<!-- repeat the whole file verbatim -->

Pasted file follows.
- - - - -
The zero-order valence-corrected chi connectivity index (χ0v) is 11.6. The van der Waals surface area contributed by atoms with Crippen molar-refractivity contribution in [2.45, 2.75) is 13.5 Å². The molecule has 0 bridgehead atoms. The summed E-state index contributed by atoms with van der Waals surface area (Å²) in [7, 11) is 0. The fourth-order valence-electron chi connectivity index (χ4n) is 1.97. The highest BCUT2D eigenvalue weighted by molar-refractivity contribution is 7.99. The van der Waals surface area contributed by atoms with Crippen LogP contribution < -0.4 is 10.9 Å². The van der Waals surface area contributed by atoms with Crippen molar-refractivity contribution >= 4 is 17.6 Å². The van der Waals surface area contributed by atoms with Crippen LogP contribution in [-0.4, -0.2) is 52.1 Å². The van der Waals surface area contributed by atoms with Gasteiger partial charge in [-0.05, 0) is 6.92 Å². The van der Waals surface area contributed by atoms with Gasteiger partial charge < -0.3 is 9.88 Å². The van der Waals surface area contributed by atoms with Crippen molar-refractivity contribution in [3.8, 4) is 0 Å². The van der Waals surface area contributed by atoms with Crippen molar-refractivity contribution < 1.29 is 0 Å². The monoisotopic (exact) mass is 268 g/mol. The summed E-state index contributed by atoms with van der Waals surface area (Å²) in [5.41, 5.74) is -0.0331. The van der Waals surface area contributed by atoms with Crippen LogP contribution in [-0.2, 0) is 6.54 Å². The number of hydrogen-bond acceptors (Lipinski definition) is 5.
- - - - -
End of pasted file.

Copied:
The zero-order valence-corrected chi connectivity index (χ0v) is 11.6. The van der Waals surface area contributed by atoms with Crippen molar-refractivity contribution in [2.45, 2.75) is 13.5 Å². The molecule has 0 bridgehead atoms. The summed E-state index contributed by atoms with van der Waals surface area (Å²) in [7, 11) is 0. The fourth-order valence-electron chi connectivity index (χ4n) is 1.97. The highest BCUT2D eigenvalue weighted by molar-refractivity contribution is 7.99. The van der Waals surface area contributed by atoms with Crippen LogP contribution < -0.4 is 10.9 Å². The van der Waals surface area contributed by atoms with Crippen molar-refractivity contribution >= 4 is 17.6 Å². The van der Waals surface area contributed by atoms with Crippen LogP contribution in [-0.4, -0.2) is 52.1 Å². The van der Waals surface area contributed by atoms with Gasteiger partial charge in [-0.05, 0) is 6.92 Å². The van der Waals surface area contributed by atoms with Gasteiger partial charge < -0.3 is 9.88 Å². The van der Waals surface area contributed by atoms with Crippen molar-refractivity contribution in [3.8, 4) is 0 Å². The van der Waals surface area contributed by atoms with Crippen molar-refractivity contribution < 1.29 is 0 Å². The monoisotopic (exact) mass is 268 g/mol. The summed E-state index contributed by atoms with van der Waals surface area (Å²) in [5.41, 5.74) is -0.0331. The van der Waals surface area contributed by atoms with Crippen LogP contribution in [-0.2, 0) is 6.54 Å². The number of hydrogen-bond acceptors (Lipinski definition) is 5.